Investment in systematic volunteering, the concept of everyone volunteering where they are and how they are able, also led to an expansion of the One Year in Mission Project to include the the community where the volunteer is located. Now anyone can serve in their local church, with local community projects. This allows each person to be a mission volunteer, where they are.
Adventist Mission Reaches People through Global Mission:
“We are praying for a mission that is stronger than crises, and we've seen in the past year through the pandemic that Adventist Mission has continued going forward because of people willing to say ‘I will Go,’” said Gary Krause, director of the Office of Adventist Mission, during the final segment of the 2021 Secretariat Report.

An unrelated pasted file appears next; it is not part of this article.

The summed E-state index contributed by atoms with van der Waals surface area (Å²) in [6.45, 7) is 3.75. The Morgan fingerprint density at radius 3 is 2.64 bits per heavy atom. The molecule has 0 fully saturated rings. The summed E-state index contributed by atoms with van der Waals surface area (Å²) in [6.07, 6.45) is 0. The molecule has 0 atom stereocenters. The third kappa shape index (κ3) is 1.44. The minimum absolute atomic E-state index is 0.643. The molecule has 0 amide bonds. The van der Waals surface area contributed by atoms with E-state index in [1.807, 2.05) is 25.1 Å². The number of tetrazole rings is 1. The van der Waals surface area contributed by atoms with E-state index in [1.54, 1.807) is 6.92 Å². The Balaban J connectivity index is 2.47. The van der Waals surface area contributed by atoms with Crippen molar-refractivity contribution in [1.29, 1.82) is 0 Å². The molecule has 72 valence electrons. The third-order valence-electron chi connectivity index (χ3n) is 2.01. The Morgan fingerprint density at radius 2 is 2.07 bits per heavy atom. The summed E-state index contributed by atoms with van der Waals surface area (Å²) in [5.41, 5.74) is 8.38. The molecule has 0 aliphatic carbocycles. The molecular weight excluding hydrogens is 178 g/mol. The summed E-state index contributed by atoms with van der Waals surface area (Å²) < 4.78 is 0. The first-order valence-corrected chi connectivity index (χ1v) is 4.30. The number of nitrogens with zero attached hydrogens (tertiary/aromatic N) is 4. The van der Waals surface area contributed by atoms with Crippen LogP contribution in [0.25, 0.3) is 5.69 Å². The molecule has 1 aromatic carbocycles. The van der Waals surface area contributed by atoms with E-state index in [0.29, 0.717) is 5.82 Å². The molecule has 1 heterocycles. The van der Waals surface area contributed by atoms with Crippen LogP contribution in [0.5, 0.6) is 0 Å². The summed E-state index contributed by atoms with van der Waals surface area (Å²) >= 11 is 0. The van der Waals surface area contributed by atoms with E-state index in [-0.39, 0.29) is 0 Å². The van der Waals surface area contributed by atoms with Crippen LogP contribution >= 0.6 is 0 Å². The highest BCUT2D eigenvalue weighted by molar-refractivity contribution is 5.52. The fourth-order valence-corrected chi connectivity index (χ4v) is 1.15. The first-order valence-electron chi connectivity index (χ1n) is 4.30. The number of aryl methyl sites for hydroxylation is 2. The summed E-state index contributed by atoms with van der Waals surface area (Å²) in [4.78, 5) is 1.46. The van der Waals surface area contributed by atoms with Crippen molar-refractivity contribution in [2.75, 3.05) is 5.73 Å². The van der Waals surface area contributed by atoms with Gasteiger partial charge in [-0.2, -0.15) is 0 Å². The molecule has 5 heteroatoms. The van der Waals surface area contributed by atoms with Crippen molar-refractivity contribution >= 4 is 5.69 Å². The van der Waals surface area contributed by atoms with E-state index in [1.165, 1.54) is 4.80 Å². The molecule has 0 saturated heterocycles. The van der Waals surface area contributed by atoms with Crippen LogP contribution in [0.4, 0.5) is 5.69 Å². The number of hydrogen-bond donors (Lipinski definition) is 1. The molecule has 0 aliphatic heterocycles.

Global Mission pioneers are frontline workers who plant churches in new areas and among unreached people groups. Last year, during the pandemic, a new church was established every 5 hours. That means in 2020 1,736 new Adventist Churches were organized around the world.
The Mission Priority System is now working to help prioritize mission projects based on mission challenge and unreached people. Krause announced a new mission dashboard, coming soon, for church leaders to see the global mission status for their region.
Along with the Total Employment Tent Making Program, Urban Centers of Influence are finding new and innovative ways to reach people using Christ's method of ministry. Through the pandemic, the six Global Mission Centers have continued to help divisions reach the large non-Christian people groups in their territories through innovative methods, materials, and models.
“As we look at the various aspects of Global Mission,” says Krause, “you can see they all have one thing in common, and that is to help us start new groups of believers.”
Krause wrapped up his report by talking about Mission Awareness and the communication channels Adventist Mission uses to share how mission offerings are “like a river flowing around the globe, bringing life and energy to mission.”